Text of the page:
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A Cup Of Tea
I thought and thought and thought,
For a perfect subject.
To write my first poem,
As a poet on Internet.
Innocent Killings In Kashmir
My dear friend, I see everyday bloodshed in Kashmir.
My dear friend, I see every day in Kashmir innocent Rose's lost their lives.
My dear friend, I see everyday mother's lost their innocent Rose's in Kashmir.
My dear friend, I see everyday blood flowing in the rivers.
I'm tired of this relationship,
A relationship that has no weight.
Tired of all the days,
That has been wasted,
I know the song that the bluebird is singing,
Out in the apple-tree where he is swinging;
Brave little fellow, the skies may look dreary;
Nothing cares he while his heart is so cheery.
Emily Huntington Miller
White founts falling in the courts of the sun,
And the Soldan of Byzantium is smiling as they run;
There is laughter like the fountains in that face of all men feared,
It stirs the forest darkness, the darkness of his beard,
G. K. Chesterton
Out Of The East
When man first walked upright and soberly
Reflecting as he paced to and fro,
And no more swinging from wide tree to tree,
Or sheltered by vast boles from sheltered foe,
The Temple Of Friendship
Sacred to peace, within a wood's recess,
A blest retreat, where courtiers never press,
A temple stands, where art did never try
With pompous wonders to enchant the eye;
Now ere I slept, my prayer had been that I might see my way
To do the will of Christ, our Lord and Master, day by day;
And with this prayer upon my lips, I knew not that I dreamed,
But suddenly the world of night a pandemonium seemed.
Ella Wheeler Wilcox
Out Of Catallus
Come and let us live my Dear,
Let us love and never fear,
What the sourest Fathers say:
Brightest Sol that dies today
I love thee not for sacred chastity.
Who loves for that? nor for thy sprightly wit:
I love thee not for thy sweet modesty,
Which makes thee in perfection's throne to sit.
The Lost Legion
There's a Legion that never was 'listed,
That carries no colours or crest,
But, split in a thousand detachments,
Is breaking the road for the rest.
THIS is Christ's birthday: long ago
He lay upon His Mother's knee,
Who kissed and blessed Him soft and low--
God's gift to her, as you to me.
I know you are too dear to stay;
You are so exquisitely sweet:
My lonely house will thrill some day
To echoes of your eager feet.
If, dear Anthea, my hard fate it be
To live some few sad hours after thee,
Thy sacred corse with odours I will burn
And with my laurel crown thy golden urn.
What needs my Shakespear for his honour'd Bones,
The labour of an age in piled Stones,
Or that his hallow'd reliques should be hid
Under a Star-ypointing Pyramid?
The Fruit Garden Path
The path runs straight between the flowering rows,
A moonlit path, hemmed in by beds of bloom,
Where phlox and marigolds dispute for room
With tall, red dahlias and the briar rose.
The Last Days
The russet leaves of the sycamore
Lie at last on the valley floor-
By the autumn wind swept to and fro
Like ghosts in a tale of long ago.
How The Leaves Came Down
“I'll tell you how the leaves came down,”
The great tree to his children said,
“You're getting sleepy, Yellow and Brown,
Yes, very sleepy, little Red.
They tell me that your heart
has been found in Iowa,
pumping along Interstate 35.
Do you want it back?
The Forsaken Merman
Come, dear children, let us away;
Down and away below!
Now my brothers call from the bay,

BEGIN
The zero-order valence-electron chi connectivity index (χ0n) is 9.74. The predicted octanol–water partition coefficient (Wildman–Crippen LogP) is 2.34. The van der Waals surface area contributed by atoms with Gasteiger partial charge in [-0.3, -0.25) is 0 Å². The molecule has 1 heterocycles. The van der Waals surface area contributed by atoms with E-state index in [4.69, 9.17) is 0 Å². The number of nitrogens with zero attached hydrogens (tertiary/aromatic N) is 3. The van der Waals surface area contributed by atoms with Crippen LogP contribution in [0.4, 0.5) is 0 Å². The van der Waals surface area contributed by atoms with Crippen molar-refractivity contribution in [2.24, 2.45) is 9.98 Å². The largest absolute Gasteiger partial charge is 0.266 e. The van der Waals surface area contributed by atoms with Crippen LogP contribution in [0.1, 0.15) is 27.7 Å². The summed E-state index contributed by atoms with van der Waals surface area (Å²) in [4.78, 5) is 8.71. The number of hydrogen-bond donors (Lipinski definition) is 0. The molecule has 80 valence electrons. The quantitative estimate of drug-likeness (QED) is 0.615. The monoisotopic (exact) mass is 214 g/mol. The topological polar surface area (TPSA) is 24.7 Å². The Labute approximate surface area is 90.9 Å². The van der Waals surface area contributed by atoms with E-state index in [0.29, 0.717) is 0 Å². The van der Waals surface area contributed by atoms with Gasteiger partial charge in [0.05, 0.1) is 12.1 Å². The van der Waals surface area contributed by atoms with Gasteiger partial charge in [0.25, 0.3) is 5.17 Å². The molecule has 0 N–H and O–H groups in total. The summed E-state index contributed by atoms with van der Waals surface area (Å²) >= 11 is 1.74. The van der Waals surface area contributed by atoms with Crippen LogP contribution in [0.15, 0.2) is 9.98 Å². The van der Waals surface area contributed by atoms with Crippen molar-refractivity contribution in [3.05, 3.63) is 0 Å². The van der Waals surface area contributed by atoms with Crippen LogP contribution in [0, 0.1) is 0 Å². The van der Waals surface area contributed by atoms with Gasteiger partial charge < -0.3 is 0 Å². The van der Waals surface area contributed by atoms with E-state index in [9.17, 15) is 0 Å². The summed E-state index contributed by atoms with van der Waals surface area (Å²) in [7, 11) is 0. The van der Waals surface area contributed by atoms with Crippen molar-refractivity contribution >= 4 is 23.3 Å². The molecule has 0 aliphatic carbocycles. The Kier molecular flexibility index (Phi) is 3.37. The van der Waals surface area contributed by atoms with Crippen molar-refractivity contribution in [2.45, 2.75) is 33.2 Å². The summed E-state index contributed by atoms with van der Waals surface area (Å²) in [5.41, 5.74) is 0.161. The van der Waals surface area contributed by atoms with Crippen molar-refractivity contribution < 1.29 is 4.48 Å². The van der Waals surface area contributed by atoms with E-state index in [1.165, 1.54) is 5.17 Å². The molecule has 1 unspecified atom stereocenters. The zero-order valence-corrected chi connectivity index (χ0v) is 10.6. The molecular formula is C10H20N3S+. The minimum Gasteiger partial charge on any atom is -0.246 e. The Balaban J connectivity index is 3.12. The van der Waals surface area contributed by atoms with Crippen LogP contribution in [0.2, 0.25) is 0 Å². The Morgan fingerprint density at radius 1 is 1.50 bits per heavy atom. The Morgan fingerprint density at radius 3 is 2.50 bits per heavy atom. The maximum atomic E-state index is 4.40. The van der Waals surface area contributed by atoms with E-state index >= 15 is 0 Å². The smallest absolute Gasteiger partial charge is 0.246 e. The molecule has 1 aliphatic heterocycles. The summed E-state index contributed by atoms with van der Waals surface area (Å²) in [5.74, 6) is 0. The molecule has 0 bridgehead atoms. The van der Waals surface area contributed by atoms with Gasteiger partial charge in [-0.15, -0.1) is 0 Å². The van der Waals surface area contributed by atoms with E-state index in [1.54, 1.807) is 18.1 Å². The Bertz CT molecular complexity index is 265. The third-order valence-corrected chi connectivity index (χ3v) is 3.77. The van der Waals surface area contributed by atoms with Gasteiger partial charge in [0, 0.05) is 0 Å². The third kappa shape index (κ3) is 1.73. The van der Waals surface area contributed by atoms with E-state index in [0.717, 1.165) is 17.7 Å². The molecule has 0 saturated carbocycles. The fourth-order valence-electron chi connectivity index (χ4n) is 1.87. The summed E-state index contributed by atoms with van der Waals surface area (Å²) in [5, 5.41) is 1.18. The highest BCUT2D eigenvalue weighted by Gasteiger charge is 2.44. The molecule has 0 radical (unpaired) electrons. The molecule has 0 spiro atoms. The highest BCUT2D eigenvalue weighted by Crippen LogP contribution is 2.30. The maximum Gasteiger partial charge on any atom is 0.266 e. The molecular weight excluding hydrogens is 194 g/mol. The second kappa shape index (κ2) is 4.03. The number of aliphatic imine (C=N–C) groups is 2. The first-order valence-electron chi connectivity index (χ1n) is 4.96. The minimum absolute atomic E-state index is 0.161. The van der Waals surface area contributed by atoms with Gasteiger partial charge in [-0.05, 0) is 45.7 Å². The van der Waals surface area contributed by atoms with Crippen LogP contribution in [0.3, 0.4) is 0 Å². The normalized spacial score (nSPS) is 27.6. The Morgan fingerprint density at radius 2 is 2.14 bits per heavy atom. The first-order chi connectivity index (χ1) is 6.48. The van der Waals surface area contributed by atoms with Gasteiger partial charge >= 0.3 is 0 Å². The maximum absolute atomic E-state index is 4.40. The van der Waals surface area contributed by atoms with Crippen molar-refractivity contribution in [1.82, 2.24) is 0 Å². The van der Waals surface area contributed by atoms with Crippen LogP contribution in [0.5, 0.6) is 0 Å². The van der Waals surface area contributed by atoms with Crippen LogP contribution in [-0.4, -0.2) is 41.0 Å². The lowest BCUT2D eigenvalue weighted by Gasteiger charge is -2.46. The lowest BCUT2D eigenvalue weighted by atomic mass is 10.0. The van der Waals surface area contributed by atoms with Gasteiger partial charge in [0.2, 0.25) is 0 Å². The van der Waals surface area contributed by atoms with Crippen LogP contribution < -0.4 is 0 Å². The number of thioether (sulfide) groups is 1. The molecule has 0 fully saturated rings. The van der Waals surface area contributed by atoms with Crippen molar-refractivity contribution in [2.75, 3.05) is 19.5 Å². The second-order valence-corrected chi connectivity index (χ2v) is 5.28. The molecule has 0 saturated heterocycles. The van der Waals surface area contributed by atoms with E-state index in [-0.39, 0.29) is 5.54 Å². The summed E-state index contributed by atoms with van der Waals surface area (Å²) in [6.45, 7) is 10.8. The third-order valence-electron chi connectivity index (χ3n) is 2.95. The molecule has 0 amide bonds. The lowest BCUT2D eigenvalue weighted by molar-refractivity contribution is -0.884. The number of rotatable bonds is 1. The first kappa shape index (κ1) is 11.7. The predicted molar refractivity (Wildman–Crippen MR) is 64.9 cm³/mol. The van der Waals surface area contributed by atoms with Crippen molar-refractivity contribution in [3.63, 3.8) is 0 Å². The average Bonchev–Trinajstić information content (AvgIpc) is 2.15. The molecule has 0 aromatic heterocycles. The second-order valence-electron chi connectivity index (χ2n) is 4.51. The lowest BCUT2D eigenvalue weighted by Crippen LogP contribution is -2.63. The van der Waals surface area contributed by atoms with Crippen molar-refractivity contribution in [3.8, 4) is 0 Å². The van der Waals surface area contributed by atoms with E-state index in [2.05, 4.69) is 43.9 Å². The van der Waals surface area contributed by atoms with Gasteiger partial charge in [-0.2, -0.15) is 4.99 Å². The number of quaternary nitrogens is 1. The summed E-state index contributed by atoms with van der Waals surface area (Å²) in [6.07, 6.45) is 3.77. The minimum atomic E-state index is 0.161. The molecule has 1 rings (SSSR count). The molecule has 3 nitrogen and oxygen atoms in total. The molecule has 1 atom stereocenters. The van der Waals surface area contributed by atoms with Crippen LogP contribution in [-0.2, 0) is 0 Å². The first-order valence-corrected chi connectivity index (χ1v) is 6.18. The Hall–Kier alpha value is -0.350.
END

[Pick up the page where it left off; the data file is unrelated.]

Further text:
Now the great winds shoreward blow,
In Praise Of Limestone
If it form the one landscape that we, the inconstant ones,
Are consistently homesick for, this is chiefly
Because it dissolves in water. Mark these rounded slopes
With their surface fragrance of thyme and, beneath,
W. H. Auden
Law Like Love
Law, say the gardeners, is the sun,
Law is the one
All gardeners obey
To-morrow, yesterday, to-day.
W. H. Auden
Voltaire At Ferney
Almost happy now, he looked at his estate.
An exile making watches glanced up as he passed,
And went on working; where a hospital was rising fast
A joiner touched his cap; an agent came to tell
W. H. Auden
The Italian In England
That second time they hunted me
From hill to plain, from shore to sea,
And Austria, hounding far and wide
Her blood-hounds through the countryside,
He saw her from the bottom of the stairs
Before she saw him. She was starting down,
Looking back over her shoulder at some fear.
She took a doubtful step and then undid it
In The Home Stretch
She stood against the kitchen sink, and looked
Over the sink out through a dusty window
At weeds the water from the sink made tall.
She wore her cape; her hat was in her hand.
Into My Own
One of my wishes is that those dark trees,
So old and firm they scarcely show the breeze,
Were not, as 'twere, the merest mask of gloom,
But stretched away unto the edge of doom.
Not To Keep
They sent him back to her. The letter came
Saying… And she could have him. And before
She could be sure there was no hidden ill
Under the formal writing, he was in her sight,
The three stood listening to a fresh access
Of wind that caught against the house a moment,
Gulped snow, and then blew free again-the Coles
Dressed, but dishevelled from some hours of sleep,
The Black Cottage
We chanced in passing by that afternoon
To catch it in a sort of special picture
Among tar-banded ancient cherry trees,
Set well back from the road in rank lodged grass,
The Generations Of Men
A governor it was proclaimed this time,
When all who would come seeking in New Hampshire
Ancestral memories might come together.
And those of the name Stark gathered in Bow,
I let myself in at the kitchen door.
“It's you,” she said. “I can't get up. Forgive me
Not answering your knock. I can no more
Let people in than I can keep them out.
“Willis, I didn't want you here to-day:
The lawyer's coming for the company.
I'm going to sell my soul, or, rather, feet.
Five hundred dollars for the pair, you know.”